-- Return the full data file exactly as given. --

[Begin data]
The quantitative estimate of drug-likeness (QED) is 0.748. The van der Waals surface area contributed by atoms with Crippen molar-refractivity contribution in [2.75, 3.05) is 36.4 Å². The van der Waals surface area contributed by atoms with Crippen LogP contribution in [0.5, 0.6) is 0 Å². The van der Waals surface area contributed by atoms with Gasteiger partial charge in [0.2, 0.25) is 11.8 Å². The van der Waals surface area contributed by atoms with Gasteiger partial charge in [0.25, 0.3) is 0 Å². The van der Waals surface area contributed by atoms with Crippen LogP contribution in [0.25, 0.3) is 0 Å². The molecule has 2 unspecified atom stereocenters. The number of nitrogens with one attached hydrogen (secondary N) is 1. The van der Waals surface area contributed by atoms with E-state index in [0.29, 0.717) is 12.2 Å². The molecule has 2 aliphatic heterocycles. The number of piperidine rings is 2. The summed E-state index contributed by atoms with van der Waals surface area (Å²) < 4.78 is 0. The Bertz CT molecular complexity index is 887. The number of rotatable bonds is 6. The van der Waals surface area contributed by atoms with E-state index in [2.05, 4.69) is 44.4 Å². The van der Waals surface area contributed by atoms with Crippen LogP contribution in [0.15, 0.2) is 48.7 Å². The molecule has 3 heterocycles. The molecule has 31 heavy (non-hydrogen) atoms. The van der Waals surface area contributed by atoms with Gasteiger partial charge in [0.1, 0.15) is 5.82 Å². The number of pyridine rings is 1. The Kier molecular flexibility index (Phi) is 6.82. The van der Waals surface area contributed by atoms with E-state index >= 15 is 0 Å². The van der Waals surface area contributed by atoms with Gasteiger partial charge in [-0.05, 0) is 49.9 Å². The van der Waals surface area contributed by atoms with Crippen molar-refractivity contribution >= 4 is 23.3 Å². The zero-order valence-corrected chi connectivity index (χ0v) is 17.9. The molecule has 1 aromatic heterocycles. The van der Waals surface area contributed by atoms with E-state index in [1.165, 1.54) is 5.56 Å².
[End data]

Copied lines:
The quantitative estimate of drug-likeness (QED) is 0.748. The van der Waals surface area contributed by atoms with Crippen molar-refractivity contribution in [2.75, 3.05) is 36.4 Å². The van der Waals surface area contributed by atoms with Crippen LogP contribution in [0.5, 0.6) is 0 Å². The van der Waals surface area contributed by atoms with Gasteiger partial charge in [0.2, 0.25) is 11.8 Å². The van der Waals surface area contributed by atoms with Gasteiger partial charge in [0.25, 0.3) is 0 Å². The van der Waals surface area contributed by atoms with Crippen LogP contribution in [0.25, 0.3) is 0 Å². The molecule has 2 unspecified atom stereocenters. The number of nitrogens with one attached hydrogen (secondary N) is 1. The van der Waals surface area contributed by atoms with E-state index in [0.29, 0.717) is 12.2 Å². The molecule has 2 aliphatic heterocycles. The number of piperidine rings is 2. The summed E-state index contributed by atoms with van der Waals surface area (Å²) < 4.78 is 0. The Bertz CT molecular complexity index is 887. The number of rotatable bonds is 6. The van der Waals surface area contributed by atoms with E-state index in [2.05, 4.69) is 44.4 Å². The van der Waals surface area contributed by atoms with Crippen LogP contribution in [0.15, 0.2) is 48.7 Å². The molecule has 3 heterocycles. The molecule has 31 heavy (non-hydrogen) atoms. The van der Waals surface area contributed by atoms with Gasteiger partial charge in [0.1, 0.15) is 5.82 Å². The number of pyridine rings is 1. The Kier molecular flexibility index (Phi) is 6.82. The van der Waals surface area contributed by atoms with E-state index >= 15 is 0 Å². The van der Waals surface area contributed by atoms with Gasteiger partial charge in [-0.05, 0) is 49.9 Å². The van der Waals surface area contributed by atoms with Crippen molar-refractivity contribution >= 4 is 23.3 Å². The zero-order valence-corrected chi connectivity index (χ0v) is 17.9. The molecule has 1 aromatic heterocycles. The van der Waals surface area contributed by atoms with E-state index in [1.165, 1.54) is 5.56 Å².